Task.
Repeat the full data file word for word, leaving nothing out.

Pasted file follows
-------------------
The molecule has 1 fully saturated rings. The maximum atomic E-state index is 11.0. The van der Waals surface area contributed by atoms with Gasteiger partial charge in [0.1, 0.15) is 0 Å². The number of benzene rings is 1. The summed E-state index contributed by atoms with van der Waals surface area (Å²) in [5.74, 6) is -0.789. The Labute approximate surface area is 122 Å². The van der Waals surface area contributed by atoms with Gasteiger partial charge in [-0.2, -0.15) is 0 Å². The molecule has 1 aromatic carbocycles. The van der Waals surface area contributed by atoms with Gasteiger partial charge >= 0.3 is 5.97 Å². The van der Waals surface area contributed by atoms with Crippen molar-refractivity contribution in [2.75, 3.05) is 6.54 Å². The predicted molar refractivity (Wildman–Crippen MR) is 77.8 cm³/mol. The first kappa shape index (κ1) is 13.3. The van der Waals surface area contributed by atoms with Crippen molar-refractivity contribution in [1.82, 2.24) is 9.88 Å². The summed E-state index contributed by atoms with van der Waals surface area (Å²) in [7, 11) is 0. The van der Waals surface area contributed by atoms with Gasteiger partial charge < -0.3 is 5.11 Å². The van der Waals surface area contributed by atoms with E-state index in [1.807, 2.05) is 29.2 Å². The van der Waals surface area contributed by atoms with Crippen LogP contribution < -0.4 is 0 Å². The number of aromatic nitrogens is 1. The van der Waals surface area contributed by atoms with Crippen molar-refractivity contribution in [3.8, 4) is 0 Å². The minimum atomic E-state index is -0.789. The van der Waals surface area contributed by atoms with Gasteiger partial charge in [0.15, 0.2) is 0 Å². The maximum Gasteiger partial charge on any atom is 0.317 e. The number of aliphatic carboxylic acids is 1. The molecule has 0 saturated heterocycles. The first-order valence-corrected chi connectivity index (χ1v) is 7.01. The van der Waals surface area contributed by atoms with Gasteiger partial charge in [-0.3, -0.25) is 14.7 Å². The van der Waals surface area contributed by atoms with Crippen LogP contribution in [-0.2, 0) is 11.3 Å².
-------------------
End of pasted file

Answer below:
The molecule has 1 fully saturated rings. The maximum atomic E-state index is 11.0. The van der Waals surface area contributed by atoms with Gasteiger partial charge in [0.1, 0.15) is 0 Å². The number of benzene rings is 1. The summed E-state index contributed by atoms with van der Waals surface area (Å²) in [5.74, 6) is -0.789. The Labute approximate surface area is 122 Å². The van der Waals surface area contributed by atoms with Gasteiger partial charge in [-0.2, -0.15) is 0 Å². The molecule has 1 aromatic carbocycles. The van der Waals surface area contributed by atoms with Gasteiger partial charge >= 0.3 is 5.97 Å². The van der Waals surface area contributed by atoms with Crippen molar-refractivity contribution in [2.75, 3.05) is 6.54 Å². The predicted molar refractivity (Wildman–Crippen MR) is 77.8 cm³/mol. The first kappa shape index (κ1) is 13.3. The van der Waals surface area contributed by atoms with Crippen molar-refractivity contribution in [1.82, 2.24) is 9.88 Å². The summed E-state index contributed by atoms with van der Waals surface area (Å²) in [7, 11) is 0. The van der Waals surface area contributed by atoms with Gasteiger partial charge < -0.3 is 5.11 Å². The van der Waals surface area contributed by atoms with E-state index in [1.807, 2.05) is 29.2 Å². The van der Waals surface area contributed by atoms with Crippen LogP contribution < -0.4 is 0 Å². The number of aromatic nitrogens is 1. The van der Waals surface area contributed by atoms with Crippen molar-refractivity contribution in [3.8, 4) is 0 Å². The minimum atomic E-state index is -0.789. The van der Waals surface area contributed by atoms with Gasteiger partial charge in [0.15, 0.2) is 0 Å². The maximum Gasteiger partial charge on any atom is 0.317 e. The number of aliphatic carboxylic acids is 1. The molecule has 0 saturated heterocycles. The first-order valence-corrected chi connectivity index (χ1v) is 7.01. The van der Waals surface area contributed by atoms with Gasteiger partial charge in [-0.3, -0.25) is 14.7 Å². The van der Waals surface area contributed by atoms with Crippen LogP contribution in [-0.2, 0) is 11.3 Å².